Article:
5 truths about professional wine tasting

5 truths about professional wine tasting

Earlier this month, I completed my third run at the international wine competition Concours Mondial de Bruxelles (CMB 2015). If you’ve been with me on this Gigglewater journey for a while you’ve probably read about the nerves on my first day, the hope of being called back, and  my musings at the end of the second year.

This year the 22nd edition of CMB was held in the resort town of Jesolo, near Venice, in Italy. The weather might have played spoilsport a bit with the sun barely making an appearance, but within the walls of the large stadium nothing could rain on the parade of the 299 judges representing 49 different countries. The onus was on us to blind taste over 8,000 wines and grant Grand Gold, Gold, and Silver medals to those that were worthy. Results here.

This year was especially interesting for me. I was allotted to one of two juries (of 5 members + 1 president each) that would taste sweet and fortified wines over the 3 days of the competition. Having very accomplished tasters (most specialising in specific sweet wines) as co-jury members gave me an incredible understanding of the intricacies of wines that I hadn’t quite had a chance to explore earlier. It also made me conscious of some ironic things about wine tasting which I thought I’d share with you.

1. Acceptance is key.

Wine tasting is the only scenario where I have seen people who normally cry foul at the slightest thing, show some restraint. There aren’t always answers to ‘why’ when it comes to wine. Sometimes a grape, a barrel or a bottle evolves in a way you can’t predict. You can scream yourself hoarse questioning why it happened, but it won’t change the fact that it did. And that is just part of the mystery of wine. So you might be certain it’s a Chateauneuf-du-Pape red and then it turns out to be Cabernet Sauvignon from China. You just deal with it.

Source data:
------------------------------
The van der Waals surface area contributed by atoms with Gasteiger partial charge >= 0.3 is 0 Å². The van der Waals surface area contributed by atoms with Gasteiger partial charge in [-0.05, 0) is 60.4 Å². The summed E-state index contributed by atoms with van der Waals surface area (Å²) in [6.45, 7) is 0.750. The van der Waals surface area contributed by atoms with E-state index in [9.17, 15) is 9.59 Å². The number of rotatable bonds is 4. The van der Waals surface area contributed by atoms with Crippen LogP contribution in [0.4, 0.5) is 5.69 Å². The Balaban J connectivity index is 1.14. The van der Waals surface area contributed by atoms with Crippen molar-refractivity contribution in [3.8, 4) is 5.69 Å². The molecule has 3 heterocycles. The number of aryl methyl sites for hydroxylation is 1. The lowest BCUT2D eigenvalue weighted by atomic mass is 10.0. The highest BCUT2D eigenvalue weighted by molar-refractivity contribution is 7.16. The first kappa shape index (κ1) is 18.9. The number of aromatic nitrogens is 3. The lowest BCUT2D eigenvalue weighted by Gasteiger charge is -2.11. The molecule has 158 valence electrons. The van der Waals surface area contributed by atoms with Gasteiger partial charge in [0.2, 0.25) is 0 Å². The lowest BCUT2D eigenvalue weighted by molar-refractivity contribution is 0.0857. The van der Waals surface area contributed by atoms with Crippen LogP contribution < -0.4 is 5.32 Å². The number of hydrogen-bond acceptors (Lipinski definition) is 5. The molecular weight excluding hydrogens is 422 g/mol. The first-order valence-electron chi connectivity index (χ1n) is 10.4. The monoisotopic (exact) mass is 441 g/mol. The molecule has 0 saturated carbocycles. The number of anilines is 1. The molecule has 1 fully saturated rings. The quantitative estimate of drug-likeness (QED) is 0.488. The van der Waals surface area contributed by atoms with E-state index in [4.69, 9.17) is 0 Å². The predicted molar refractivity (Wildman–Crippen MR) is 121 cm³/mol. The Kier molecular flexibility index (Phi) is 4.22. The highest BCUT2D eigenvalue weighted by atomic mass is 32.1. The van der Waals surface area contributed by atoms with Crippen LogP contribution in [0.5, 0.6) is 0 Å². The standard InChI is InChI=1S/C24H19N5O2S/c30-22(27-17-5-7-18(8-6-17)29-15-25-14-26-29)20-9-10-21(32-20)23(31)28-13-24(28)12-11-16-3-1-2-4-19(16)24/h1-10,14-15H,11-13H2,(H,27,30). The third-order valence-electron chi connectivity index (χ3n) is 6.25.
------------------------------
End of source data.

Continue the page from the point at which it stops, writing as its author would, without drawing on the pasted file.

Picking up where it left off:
2. Trust your tongue and keep your ears open.

As a young wine taster I’m often wracked with self-doubt. There’s so much of the world I haven’t seen, so much wine I haven’t tasted and the thought can be extremely disconcerting. But I’ve also learnt to trust my palate. It’s got me this far, I believe it will take me further. Yes, you do come across people who will judge you on what you don’t know, but the good ones will appreciate the effort you put in and help you grow. Just be willing to learn, no matter how old or experienced you are.


3. It’s not about YOU.

CMB tests wines, but it also tests its judges. On two occasions you are secretly given the same wine to judge twice (a nasty trick!). Your scores of the two are compared, and all scores are also evaluated against the rest of your jury members to analyse cognisance. At the end of every CMB each jury member is emailed a graph plotting their performance. It’s a complicated process and often determines whether you will be called back for another year.

But though it is the best palates that they want, the motive of CMB is to give consumers a consistent point of reference. So it’s not about whether you dislike the smell of eucalyptus or licorice, if it is the character of the wine then you must attempt to judge it without prejudice. It’s all about knowing when to differentiate the subjective from the objective, the personal from the universal.

4. You never know enough.

It’s true, the world of wine is ridiculously vast and complex. It’s the thing that once intimidated (and annoyed) me the most. Today, it’s the thing that I love about wine. You’re learning with every sip, even if you don’t want to sometimes, and it’s beautiful and exciting.

5. There is still romance in wine.

It’s easy to get lost in the technicals, the books, the marks… but sometimes a wine so exalted comes along that it demands that you stop and savour it. This year that moment occurred during what will henceforth be known as ‘the flight of a lifetime’. It involved the blind tasting of Port wines – the youngest from 1990 all the way back to 1941. Each one was more sublime than the previous, ending with a near perfect (99-point) 1941 vintage. To think of the 73 year history in that bottle! It can send chills up your spine. I hope you get to experience it for yourself someday.